The study involved 985 adults randomly selected throughout the city of Baltimore, Maryland. The participants were between the ages of 50 and 70 years old and had been exposed to higher levels of lead prior to the 1980s when lead had been used extensively in commercial products.
In determining the association between high levels of lead and lower cognitive performance, researchers tested the amount of lead in the tibia, or shinbone, since lead accumulates in bone. Participants also performed 20 cognitive tests to measure language, processing speed, eye-hand coordination, executive functioning, verbal memory and learning, and visual memory.
The study found higher tibia lead levels were consistently associated with worse cognitive performance on tests.
"The analysis showed the effect of community lead exposure was equivalent to two to six years of aging," said principal investigator Brian Schwartz, MD, with Johns Hopkins Bloomberg School of Public Health in Baltimore. "If lead is associated with lower cognitive performance, this may suggest possible treatment and prevention options for older adults."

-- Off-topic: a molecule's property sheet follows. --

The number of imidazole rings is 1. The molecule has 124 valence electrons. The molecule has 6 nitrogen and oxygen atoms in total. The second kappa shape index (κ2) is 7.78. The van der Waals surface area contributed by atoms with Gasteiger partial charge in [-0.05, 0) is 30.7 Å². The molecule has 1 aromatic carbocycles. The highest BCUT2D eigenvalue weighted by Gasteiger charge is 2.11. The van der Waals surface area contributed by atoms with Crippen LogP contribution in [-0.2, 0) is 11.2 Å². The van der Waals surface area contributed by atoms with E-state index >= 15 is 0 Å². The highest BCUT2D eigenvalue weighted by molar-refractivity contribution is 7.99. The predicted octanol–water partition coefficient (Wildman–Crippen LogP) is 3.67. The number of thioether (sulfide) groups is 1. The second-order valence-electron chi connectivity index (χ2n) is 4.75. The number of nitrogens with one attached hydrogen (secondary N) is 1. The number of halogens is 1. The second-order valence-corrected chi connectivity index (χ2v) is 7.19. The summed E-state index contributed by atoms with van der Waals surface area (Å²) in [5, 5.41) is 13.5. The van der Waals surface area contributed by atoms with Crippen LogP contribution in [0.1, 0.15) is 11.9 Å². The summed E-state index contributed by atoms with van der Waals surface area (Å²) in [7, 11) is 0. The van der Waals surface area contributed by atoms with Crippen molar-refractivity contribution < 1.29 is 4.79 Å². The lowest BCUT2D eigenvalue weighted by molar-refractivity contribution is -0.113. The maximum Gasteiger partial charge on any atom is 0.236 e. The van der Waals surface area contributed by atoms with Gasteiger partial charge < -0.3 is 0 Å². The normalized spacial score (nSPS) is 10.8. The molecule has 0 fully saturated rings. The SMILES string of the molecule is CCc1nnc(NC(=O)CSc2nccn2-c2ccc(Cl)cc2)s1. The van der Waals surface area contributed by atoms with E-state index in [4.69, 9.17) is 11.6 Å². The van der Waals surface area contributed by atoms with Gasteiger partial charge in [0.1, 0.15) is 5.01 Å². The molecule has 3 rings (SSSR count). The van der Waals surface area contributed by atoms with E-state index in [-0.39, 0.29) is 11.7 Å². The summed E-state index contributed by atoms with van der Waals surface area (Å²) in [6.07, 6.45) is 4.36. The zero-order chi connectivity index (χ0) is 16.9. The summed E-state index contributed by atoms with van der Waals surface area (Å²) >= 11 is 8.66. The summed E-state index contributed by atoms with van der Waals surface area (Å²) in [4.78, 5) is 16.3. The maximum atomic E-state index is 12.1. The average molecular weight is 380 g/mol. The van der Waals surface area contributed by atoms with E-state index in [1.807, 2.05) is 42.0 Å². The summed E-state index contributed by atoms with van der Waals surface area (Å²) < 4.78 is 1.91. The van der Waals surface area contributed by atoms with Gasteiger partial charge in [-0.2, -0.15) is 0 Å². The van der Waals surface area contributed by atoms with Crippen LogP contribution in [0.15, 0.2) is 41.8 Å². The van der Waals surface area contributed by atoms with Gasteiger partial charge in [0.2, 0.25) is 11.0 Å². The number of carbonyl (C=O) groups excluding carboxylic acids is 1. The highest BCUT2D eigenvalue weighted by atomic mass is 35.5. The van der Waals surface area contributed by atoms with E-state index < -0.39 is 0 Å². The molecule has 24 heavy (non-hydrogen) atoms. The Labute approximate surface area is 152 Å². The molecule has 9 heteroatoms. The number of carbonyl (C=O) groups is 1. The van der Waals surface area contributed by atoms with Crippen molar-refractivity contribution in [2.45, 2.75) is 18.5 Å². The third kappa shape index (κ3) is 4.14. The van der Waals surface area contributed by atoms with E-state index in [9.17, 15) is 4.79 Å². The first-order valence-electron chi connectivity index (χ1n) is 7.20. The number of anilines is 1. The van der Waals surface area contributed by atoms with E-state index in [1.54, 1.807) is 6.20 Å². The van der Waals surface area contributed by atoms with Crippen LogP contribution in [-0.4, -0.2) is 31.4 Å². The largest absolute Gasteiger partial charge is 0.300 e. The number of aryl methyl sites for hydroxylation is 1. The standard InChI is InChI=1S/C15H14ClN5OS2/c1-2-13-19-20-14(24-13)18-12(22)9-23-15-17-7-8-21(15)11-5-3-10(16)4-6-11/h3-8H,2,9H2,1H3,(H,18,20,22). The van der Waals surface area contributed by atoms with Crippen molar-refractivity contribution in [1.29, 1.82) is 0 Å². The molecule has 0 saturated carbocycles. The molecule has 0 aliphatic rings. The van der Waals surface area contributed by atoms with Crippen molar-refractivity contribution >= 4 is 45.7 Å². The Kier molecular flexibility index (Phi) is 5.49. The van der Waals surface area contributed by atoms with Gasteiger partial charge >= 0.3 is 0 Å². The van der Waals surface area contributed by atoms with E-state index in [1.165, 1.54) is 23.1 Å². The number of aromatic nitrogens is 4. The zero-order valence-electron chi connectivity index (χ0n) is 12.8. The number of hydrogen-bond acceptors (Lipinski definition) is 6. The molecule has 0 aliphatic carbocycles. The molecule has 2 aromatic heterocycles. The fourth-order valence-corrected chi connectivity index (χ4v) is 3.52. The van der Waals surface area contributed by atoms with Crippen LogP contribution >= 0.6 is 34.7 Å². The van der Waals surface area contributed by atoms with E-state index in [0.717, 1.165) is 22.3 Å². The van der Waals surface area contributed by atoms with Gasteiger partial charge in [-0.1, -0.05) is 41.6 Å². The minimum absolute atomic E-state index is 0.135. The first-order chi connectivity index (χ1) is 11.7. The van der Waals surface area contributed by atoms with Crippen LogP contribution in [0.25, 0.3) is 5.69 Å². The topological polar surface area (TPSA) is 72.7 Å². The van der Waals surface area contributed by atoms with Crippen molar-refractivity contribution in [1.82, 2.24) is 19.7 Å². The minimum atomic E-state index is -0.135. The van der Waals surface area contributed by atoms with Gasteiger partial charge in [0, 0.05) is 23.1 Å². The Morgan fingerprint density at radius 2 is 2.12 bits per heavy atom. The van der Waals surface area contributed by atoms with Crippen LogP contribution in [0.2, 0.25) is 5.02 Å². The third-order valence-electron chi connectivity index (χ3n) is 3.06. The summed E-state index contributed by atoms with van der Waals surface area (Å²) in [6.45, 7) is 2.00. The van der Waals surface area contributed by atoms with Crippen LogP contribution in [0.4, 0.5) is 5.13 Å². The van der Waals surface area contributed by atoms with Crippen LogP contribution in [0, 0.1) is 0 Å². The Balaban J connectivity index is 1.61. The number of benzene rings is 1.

In addition, the study found tibia lead levels were significantly higher in African Americans compared to Caucasians. Researchers say the difference likely represents the long-term higher environmental lead exposures sustained by African Americans in the United States, but could also be due to different bone mineral densities in African Americans compared to Caucasians.
Contact: Angela Babb firstname.lastname@example.org 651-695-2789 American Academy of Neurology